For all the complaining we’ve already done about Super Bowl Week – the traffic, the weather, the absurd logicstics, the expense, the waste, the fiscal pillage, the NFL’s uniquely Stalinist view of things that don’t belong to it – we have forgotten the one item that makes this without question the weirdest Super Bowl ever.
The next door neighbor who has been chained to his basement water heater so he can’t run a garage sale on his front lawn and ruin the ambience.
There have been Super Bowls hosted by poor teams before. In fact, two-thirds of them have been hosted by teams with losing records in the prior calendar year, which means the 49ers’ performance this year (and the subsequent slagging of all things York) really has no bearing on the weirdness.
No, we’re talking about the Raiders and their bold and intrepid owner, Not Al Davis. They actually have no official role at Super Bowl L (and yes, we will be using L all week because the NFL doesn’t get to abandon Roman numerals whenever it feels like it), but they are here anyway, the neighbor all the guests have been warned about, and what is more, they are chained in the basement to keep them from nailing “Liquidation Sale! Everything Must Go, Especially Us” signs on the front lawn to downer the party.
All the talk about San Francisco this and Santa Clara that ignores the fact that there is an East Bay, and as Manchester City is to Manchester United, the Raiders are this Super Bowl’s noisy neighbors. That is, until the noisy neighbors are abandoned with the same dismissive wave as the people of San Diego and St. Louis.
True, the Raiders have to wait for San Diego to do its last futile dance with the Chargers, and in the meantime, Not Al has been flirting with minimal shame with Las Vegas and San Antonio as potential future sites. But they aren’t gone yet, so they remain the obstreperous backdrop to a Super Bowl that has already been greeted with staggering indifference, as these things go.
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In most cities, a Super Bowl is greeted as a touring Mardi Gras, with money flying everywhere and where everyone eats their fill. We know better, of course, because there is the NFL’s table and then a series of kiddie tables, some of which never get served at all. San Francisco, on the other hand, has been decidedly lukewarm on this jerry-rigged arrangement – inconvenience and cost and lavish parties that almost nobody is invited to in one city, the game in another.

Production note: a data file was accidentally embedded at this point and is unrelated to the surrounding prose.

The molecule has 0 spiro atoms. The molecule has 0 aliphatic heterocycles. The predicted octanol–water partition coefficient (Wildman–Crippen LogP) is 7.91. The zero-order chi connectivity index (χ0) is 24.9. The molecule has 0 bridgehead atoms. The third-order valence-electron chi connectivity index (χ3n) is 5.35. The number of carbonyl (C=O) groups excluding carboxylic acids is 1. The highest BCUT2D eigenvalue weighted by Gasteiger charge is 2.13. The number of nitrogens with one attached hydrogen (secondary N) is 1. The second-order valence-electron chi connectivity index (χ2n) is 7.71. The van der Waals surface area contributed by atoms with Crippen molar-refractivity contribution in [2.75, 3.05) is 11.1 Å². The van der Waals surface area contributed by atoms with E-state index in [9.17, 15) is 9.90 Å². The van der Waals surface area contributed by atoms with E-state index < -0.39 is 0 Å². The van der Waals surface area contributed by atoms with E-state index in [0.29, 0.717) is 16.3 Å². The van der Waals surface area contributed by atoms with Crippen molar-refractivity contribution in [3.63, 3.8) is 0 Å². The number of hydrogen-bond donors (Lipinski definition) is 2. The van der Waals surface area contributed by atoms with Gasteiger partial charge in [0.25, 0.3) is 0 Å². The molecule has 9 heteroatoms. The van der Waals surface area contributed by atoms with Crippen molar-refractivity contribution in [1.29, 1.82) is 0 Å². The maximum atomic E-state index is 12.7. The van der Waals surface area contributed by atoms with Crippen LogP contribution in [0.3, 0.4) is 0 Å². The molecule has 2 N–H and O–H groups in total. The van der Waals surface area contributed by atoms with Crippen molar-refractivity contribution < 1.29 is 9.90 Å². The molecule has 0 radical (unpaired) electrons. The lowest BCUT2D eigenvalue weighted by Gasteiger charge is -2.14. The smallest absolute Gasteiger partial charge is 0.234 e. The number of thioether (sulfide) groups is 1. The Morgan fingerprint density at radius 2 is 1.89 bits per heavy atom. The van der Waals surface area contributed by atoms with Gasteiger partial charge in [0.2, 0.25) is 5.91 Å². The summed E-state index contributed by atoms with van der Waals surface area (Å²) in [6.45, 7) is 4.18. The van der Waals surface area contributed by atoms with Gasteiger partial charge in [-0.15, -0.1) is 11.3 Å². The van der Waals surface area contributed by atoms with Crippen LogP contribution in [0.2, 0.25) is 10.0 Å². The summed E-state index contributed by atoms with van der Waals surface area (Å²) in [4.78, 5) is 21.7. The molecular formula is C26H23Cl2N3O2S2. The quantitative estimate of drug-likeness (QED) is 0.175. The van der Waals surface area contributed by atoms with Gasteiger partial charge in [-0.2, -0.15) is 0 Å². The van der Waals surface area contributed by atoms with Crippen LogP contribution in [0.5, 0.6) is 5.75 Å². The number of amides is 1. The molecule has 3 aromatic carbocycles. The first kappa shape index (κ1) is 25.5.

Plus, the NFL has been stocked and pilloried pretty consistently over the past few years, between its obstructionist behavior on the CTE front, its half-hearted and hamhanded work in the areas of criminal behavior and discipline, and its abandonment of the subtler forms of persuasion-based marketing for a message that is essentially, “Give us the money, resistance is futile.”
We got an additional glimpse of that when at the recent owners’ meetings, in which two cities were abandoned for crime of not being Los Angeles, and a third is about to be inside of 18 months if Mark Davis gets his way for once.
Not that abandoning people for wealthier people is new, but this meeting had the additional benefit of showing the owners at their treacherous best to each other. A carefully constituted relocation committee supported the Raiders and their bigger brothers the Chargers in their attempts to move in tandem to Carson, only to be denied in a general vote which was held by secret ballot so that all the personal pledges to Spanos could cheerfully be ignored behind the cheesecloth curtain of anonymity.
And the remnants of that brazen bit of promises-be-damned skullduggery (and yes, we cleaned up that last word so as not to offend the kiddies) remain in the muted presence of the Raiders – out of sight, but not out of mind.
You won’t see them represented in any of the official (read: temporary) architecture of the week. The logo will be there in connection with the other 31 because, dismissed though they are, they still are dues-paying members, but that’s about it.
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But a quick trip over the wrong bridge will tell a different truth, and we say the wrong bridge because the one you will see on TV this week is the Golden Gate, which actually leads not to the location of the game but to 800 miles of non-NFL territory, and is to Santa Clara as Amsterdam is to Ouagadougou.
Oakland exists, at least until it is prepared for abandonment. The Super Bowl headquarters is held in another city that no longer has an NFL team because a rich family needed a palace more suitable to its station. And once the Los Angeles stadium is built and becomes the league’s second hub, the idea of another Bay Area Super Bowl will be dismissed as an anachronism as well. The new Super Bowl rotation will be Kroenke World, Jerry World and Nawlins World, with a rotating second tier of other cities more logistically and politically friendly than this.
But if despite overwhelming odds the Super Bowl does come back here in 2037, the Raiders won’t be living next door, making all that racket and parking the car on the front lawn and leaving the dogs outside to bark at the noise in the middle of the night. Something else even less explicable and tolerable may have reared its ugly head. After all, the future is not promised, even to those who have choke-slammed the present into submission.